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Rick Hellman
KU News Service
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Composer tries to capture 'the music of the words'

Mon, 04/29/2019


LAWRENCE – Several years ago, when he was supposed to be composing a work on commission, University of Kansas Professor of Music Composition Forrest Pierce came full stop.

“During a period of grief, I found myself unable to compose,” he said. “The work I had been attempting, a setting of St. Francis of Assisi's "Cantico delle Creature," required too much praise … too much presence for me in my hollow condition.”

Instead, he said, “I found myself thinking of my homeland in the West and the otherworldly wilderness embodied in the writing of Gary Snyder. A poem from Snyder's collection ‘Turtle Island’ called ‘A Prayer to the Great Family’ opened a window onto the same universe of beauty revealed by St. Francis. Its words of simple gratitude became a kind of sutra for me, a discourse on the generous beauties that sustain us on this voyage around the sun.”

The 13-minute choral work that emerged from his contemplation, “Gratitude Sutra,” has now been released on CD by San Francisco-based Volti, a 16- to 24-member chamber choir. The recording of six compositions, most commissioned by Volti, is titled “The Color of There, Seen From Here” (Innova Records, 2019). Pierce will be among the honored guests when Volti performs works from the CD at a gala celebration of the group’s 40th anniversary May 4.

In India’s literary tradition, a sutra is a text composed of a series of aphorisms. Pierce, who hails from eastern Washington, said he has long been an avid poetry reader as well as a seeker of wisdom from Eastern spiritual traditions and that Snyder’s poem simply came back up in his memory at the appropriate time.

“What happens for me is the text speaks to me,” Pierce said of his typical working method. “I look at the text. I internalize the poem. I oftentimes will memorize the poem, and I'll let the music of the words form their own patterns. Usually rhythms will come to mind, gestures will come to mind, or in the case of some of the texts in this poem, textures — the ways in which all of the different voices will be interacting with each other to create a particular sonic texture."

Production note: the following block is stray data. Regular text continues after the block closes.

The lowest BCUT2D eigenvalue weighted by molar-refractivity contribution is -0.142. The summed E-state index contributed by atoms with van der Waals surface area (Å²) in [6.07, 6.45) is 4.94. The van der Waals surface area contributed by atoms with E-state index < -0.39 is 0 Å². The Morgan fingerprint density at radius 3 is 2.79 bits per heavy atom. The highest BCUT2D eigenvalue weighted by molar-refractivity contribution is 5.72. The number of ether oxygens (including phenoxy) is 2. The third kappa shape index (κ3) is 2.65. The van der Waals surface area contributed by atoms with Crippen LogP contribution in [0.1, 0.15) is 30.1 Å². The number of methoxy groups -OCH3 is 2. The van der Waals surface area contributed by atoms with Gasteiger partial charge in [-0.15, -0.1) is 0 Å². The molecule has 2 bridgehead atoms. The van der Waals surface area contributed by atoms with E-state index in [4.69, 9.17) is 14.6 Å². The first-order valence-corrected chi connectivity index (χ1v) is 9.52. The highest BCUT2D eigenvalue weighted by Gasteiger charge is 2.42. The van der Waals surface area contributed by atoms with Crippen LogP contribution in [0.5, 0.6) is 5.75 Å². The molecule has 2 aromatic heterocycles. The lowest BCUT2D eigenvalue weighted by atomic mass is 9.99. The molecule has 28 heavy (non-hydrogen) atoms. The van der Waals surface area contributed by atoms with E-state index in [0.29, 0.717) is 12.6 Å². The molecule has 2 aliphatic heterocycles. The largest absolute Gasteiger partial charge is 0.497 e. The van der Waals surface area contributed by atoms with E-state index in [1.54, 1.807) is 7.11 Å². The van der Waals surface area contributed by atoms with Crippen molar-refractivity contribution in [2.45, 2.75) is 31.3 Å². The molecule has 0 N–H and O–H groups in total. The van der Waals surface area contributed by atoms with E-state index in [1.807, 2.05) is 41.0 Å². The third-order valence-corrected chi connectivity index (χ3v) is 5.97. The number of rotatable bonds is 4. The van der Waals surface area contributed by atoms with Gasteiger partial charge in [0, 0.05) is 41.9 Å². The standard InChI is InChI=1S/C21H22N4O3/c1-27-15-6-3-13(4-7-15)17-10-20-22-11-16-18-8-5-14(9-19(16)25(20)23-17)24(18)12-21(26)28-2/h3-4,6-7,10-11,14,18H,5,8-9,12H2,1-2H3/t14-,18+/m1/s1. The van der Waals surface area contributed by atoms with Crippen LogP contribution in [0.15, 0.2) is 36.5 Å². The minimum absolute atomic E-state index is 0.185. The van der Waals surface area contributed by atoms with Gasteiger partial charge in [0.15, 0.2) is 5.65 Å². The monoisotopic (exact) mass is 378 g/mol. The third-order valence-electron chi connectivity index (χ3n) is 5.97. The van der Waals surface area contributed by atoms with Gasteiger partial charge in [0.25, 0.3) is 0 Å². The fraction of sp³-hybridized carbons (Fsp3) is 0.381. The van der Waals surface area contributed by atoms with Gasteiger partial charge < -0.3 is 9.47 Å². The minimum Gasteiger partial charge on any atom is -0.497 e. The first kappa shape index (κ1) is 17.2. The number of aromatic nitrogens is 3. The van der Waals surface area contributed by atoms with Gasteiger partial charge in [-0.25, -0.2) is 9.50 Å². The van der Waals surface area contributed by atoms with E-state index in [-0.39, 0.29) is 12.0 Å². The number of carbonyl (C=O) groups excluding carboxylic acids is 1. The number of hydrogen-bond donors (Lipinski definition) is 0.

For instance, Pierce said, in the last movement of “Gratitude Sutra,” he was inspired by this line by Snyder: “Grandfather space, the mind is his wife.”

“I had this sense of a vast field of stars,” Pierce said, “and then I tried to figure out, ‘How do you get 24 singers to create a pointillistic field of texture over which some kind of timeless, sweeping melody begins to move?’

“And so, from there, it sort of builds itself up piece by piece, like an architect might design a building. You know that there's wall or facade or roof, but you're not thinking necessarily about every individual brick in the wall as you are conceiving of it. So large structures, large gestures, large textures, and then trying to figure out what are the materials that go into that.”

A former pianist and cellist, Pierce has composed nearly 200 works during his career, among them 50 for voice, including operas, choral works and solo song cycles.

“Gratitude Sutra” was his commission awarded for the 2012 Barlow Prize in Composition given by the Barlow Endowment for Music Composition at Brigham Young University. The prize requires each year’s winner to use a different instrumentation, and the year Pierce won, it was for a cappella choir.

“There's also a sectional quality to composing, in this piece in particular, where it's almost like a series of rooms that you're moving through, maybe in a gallery,” Pierce said. “I know that in this particular room — the one that's about gratitude to plants — the character and the color, the texture and the structure of this unit is going to be very different from the one for gratitude to the sun. How do they relate to each other across the long arc of the piece, and how do they abut each other in a way that sets off what's really beautiful about both of them?”

Pierce said he’s pleased with how “Gratitude Sutra” came out. He’s glad he embraced the Snyder text when he did, although he’s since revisited St. Francis in subsequent choral works.

“It seemed to me to be a very humanistic expression of gratitude,” he said, “that we fulfill our unique place in the cosmos, and everything that we encounter deserves our gratitude, regardless of source or origin, just for its self-sameness; just for its uniqueness.”

Photo: Portrait of Forrest Pierce Credit: Michael Kirkendoll.



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